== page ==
Protect civil rights
A civilian oversight board would provide people in San Mateo County with a process for addressing concerns and grievances about the conduct of the Sheriff’s Office and its employees. Currently, there is no process to address these issues. Internal investigations amount to asking law enforcement to police itself, a method that has never proven effective in any sizeable organization. Civilian oversight gives every person in the county a mechanism for ensuring that their rights are being respected.
Support effective policing
Oversight can help identify areas of concern to the community, allowing law enforcement to address those areas before they cause a major incident or become a crisis. It can also review existing policies, research best practices, and make recommendations for proven policy improvements. Supporting independent oversight, and cooperating with the oversight board, is one way that local law enforcement can demonstrate its own commitment to accountability and proper policing.
Ensure greater accountability
The public needs to know that officers who respect people’s rights and execute their duties well are able to do their jobs, but that officers who fail in these regards are known and held accountable. An independent review process helps assure the public that their concerns will be taken seriously by a body that’s responsive to them, and not beholden to anyone in the Sheriff’s Office. Our goal is for the civilian oversight board and the Inspector General both to have subpoena power and to create public reports, so our community members can truly understand what happens when there is an issue or controversy involving any member of the Sheriff’s Office.
Enhance transparency and public reporting
One task of the civilian oversight board will be regular pubic reporting on the conduct of the Sheriff’s Office, including reports on use of force, changes to policies, and disciplinary procedures. These reports help county residents make an informed decision when voting for the office of Sheriff every four years.
Lower liability and costs for county taxpayers
“Police agencies that have independent oversight are paying much less in civil penalties for injuring or killing people than many departments left to police themselves, a KTVU investigation has found.” —KTVU, Payouts for killings and injuries plummet for Bay Area police departments undergoing reforms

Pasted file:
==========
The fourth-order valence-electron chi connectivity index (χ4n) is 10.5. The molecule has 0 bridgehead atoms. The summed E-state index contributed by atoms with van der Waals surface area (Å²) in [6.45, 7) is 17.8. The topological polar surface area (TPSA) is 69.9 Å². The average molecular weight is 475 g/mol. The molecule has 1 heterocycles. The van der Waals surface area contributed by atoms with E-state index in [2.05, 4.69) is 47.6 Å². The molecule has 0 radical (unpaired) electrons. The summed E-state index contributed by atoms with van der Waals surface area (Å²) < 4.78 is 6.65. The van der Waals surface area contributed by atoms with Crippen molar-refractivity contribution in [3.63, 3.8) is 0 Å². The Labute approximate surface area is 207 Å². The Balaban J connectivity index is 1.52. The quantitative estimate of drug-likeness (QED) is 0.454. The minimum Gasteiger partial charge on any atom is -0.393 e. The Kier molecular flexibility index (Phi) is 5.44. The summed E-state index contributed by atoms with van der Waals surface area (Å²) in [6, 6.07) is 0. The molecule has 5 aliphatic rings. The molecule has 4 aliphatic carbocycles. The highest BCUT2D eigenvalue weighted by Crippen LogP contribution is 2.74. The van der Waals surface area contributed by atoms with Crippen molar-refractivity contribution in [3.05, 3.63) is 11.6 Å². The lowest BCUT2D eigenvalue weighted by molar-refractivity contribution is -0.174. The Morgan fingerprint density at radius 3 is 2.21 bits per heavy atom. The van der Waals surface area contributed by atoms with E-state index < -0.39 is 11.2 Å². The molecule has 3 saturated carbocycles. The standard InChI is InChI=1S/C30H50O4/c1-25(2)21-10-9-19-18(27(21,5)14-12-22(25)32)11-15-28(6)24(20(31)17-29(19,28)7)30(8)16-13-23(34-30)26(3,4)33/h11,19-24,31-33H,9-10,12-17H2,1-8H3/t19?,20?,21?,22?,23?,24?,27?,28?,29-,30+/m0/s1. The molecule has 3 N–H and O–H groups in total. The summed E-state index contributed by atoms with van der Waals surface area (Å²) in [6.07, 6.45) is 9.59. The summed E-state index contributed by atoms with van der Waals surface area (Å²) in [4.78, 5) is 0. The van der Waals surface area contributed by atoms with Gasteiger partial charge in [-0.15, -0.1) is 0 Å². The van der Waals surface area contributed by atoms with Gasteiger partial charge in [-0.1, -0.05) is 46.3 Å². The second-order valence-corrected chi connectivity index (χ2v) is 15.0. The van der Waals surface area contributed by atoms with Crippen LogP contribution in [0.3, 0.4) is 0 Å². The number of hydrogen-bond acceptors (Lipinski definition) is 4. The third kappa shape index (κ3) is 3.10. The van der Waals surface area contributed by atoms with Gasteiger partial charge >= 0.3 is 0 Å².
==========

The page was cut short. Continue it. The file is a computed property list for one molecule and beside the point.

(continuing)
The San Mateo County Sheriff’s Office paid out $2.5 Million in the past five years for settlements in excessive force/wrongful death cases, an average of more than $3,300 per deputy 1. That money is paid by taxpayers. Neighboring Santa Clara County paid $10 million to the family of a single inmate who suffered severe brain damage as a result of systemic failures in the county jail system. These systemic failures might have been identified and rectified with a strong oversight system; for Santa Clara County and the badly injured inmate, oversight came too late. We have the opportunity to put that oversight in place here, and to reap the benefits to us as individuals, community members, and taxpayers.
Build trust between community and law enforcement
The current system, in which accusations against Sheriff’s officers are investigated by colleagues of those same officers (or not at all), can undermine public trust in the entire department. When an officer is cleared by an internal investigation, it can feed an “us-vs-them” cycle in which the cleared officer does not get the benefit of restored trust. A lack of transparency can allow suspicions to take hold and grow. Oversight pulls back the curtain on how and why things are happening, allowing residents to feel more confident in the professionalism of the officers who serve the community. The independence of the civilian oversight board can also help restore the reputation of any officers who are cleared of accusations against them. Law enforcement professionals and civilians alike stand to benefit from everyone having confidence in our Sheriff’s Office.